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What's the best way to achieve high torque and smooth operation at relatively low speeds, as required for EO/IR applications? Read our blog to find out.

Brushless motors dominate the market, and with good reason.  Learn the design principles, benefits and best uses for both motor types in our new blog.

There’s a lot of fog in the market surrounding cogging torque, its effect on torque ripple, and how to achieve the smoothest motion for EO/IR imaging. Let Kollmorgen's experts clear it up.

What is the best motor technology to use in a motion control application? There are numerous technologies to create motion, from hydraulic to pneumatic or electromechanical. In the world of precision motion control, many machine designers face a choice between step motor or servo motor technologies to solve their performance requirements. Both stepper motors and servo motors have a place in the motion control world but understanding when to use each has created a big debate

From the surface of Mars to the depths of the ocean, from the core of the earth to the core of the human body, Kollmorgen motion systems take on the most extreme environments.

Bode plots have existed since the 1930’s when Hendrik Bode devised a way to display gain and phase-shift plots in the frequency domain. Today, to produce a detailed frequency response plot that reveals the unique fingerprint of a servo mechanism in the frequency domain is as simple as pressing a computer key. This paper discusses five key items in a Bode plot and what they reveal about the machine.

A servo motor is an electromechanical device that produces torque and velocity based on the supplied current and voltage. A servo motor works as part of a closed loop system providing torque and velocity as commanded from a servo controller utilizing a feedback device to close the loop. The feedback device supplies information such as current, velocity, or position to the servo controller, which adjusts the motor action depending on the commanded parameters.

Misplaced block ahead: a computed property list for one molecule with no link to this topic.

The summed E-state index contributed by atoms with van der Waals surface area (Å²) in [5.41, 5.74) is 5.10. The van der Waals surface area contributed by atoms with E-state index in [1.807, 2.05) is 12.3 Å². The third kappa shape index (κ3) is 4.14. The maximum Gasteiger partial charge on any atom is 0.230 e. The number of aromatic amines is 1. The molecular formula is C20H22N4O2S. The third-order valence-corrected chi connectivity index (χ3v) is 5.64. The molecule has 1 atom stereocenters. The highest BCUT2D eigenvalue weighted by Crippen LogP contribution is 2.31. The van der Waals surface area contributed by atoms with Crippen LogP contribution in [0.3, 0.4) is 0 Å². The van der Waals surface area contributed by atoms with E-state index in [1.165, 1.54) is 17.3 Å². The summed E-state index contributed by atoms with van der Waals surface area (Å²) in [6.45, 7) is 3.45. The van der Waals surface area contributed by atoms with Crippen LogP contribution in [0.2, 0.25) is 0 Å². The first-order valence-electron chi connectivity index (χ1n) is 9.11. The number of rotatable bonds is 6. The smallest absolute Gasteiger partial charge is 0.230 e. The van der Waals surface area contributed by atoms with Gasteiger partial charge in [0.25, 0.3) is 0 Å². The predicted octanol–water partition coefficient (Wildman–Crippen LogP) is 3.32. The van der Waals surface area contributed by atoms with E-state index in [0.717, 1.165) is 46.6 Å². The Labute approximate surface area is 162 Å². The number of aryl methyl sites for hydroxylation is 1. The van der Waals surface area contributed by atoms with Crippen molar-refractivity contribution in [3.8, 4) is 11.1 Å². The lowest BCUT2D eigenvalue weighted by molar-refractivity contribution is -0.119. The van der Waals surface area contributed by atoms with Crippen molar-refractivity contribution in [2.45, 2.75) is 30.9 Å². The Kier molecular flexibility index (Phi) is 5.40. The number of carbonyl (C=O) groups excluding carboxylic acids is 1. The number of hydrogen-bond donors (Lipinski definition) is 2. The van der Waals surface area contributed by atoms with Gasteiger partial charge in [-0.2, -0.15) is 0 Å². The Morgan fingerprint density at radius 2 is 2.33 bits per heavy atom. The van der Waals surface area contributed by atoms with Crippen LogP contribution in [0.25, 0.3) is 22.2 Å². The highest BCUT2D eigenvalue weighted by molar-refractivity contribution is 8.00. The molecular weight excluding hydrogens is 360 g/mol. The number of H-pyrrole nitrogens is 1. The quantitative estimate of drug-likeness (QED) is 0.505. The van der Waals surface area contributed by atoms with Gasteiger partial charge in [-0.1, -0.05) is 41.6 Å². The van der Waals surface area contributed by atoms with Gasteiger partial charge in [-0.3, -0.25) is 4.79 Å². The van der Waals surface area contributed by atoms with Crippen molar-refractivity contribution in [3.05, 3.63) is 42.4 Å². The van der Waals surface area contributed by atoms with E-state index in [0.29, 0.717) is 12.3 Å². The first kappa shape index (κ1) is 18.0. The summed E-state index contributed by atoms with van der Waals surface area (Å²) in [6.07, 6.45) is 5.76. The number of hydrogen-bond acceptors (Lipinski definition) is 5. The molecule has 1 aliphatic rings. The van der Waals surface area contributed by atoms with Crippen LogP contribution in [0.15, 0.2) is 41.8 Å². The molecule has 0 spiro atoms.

We’ve all seen the movies…the one where the ‘intelligent’ robots go off-piste and bring untold chaos to the human race.  It never really turns out rosy just as the end credit start to fall. However, regardless of Hollywood’s ‘predictions’, no matter where I go or where I look (as part of my role in Kollmorgen’s Aerospace & Defence team) I am constantly tripping over a growing exposure to robotics and Intelligent robots in the Defence sector; air, land, sea and subsea.

Who you are defines how you think of robotics and automation.  Software experts and IT may think of internet bots.  They might also think about the new, emerging field of Robotics Process Automation (RPA), which is software that can do mundane and administrative computer tasks.  RPA reduces repetitive tasks such as checking, verifying and transferring data.  Manufacturing facilities will think about physical robots or cobots that are also deployed to handle repetitive tasks such as loading and unloading a CNC machine or installing a computer cover.  They can also be used to automate dangerous tasks such as lifting, welding or removing paint.

Frameless, or “servo motor kits”, open up numerous possibilities in designing motion elements for your machine related to performance.  A frameless motor consists of rotor and stator components which are built into a machine assembly to transmit torque to a load.  Many applications which take advantage of a frameless motor are direct driven, which eliminates bandwidth robbing compliance.  Effectively, this means you have eliminated torsional losses and any wind-up or spring losses. 

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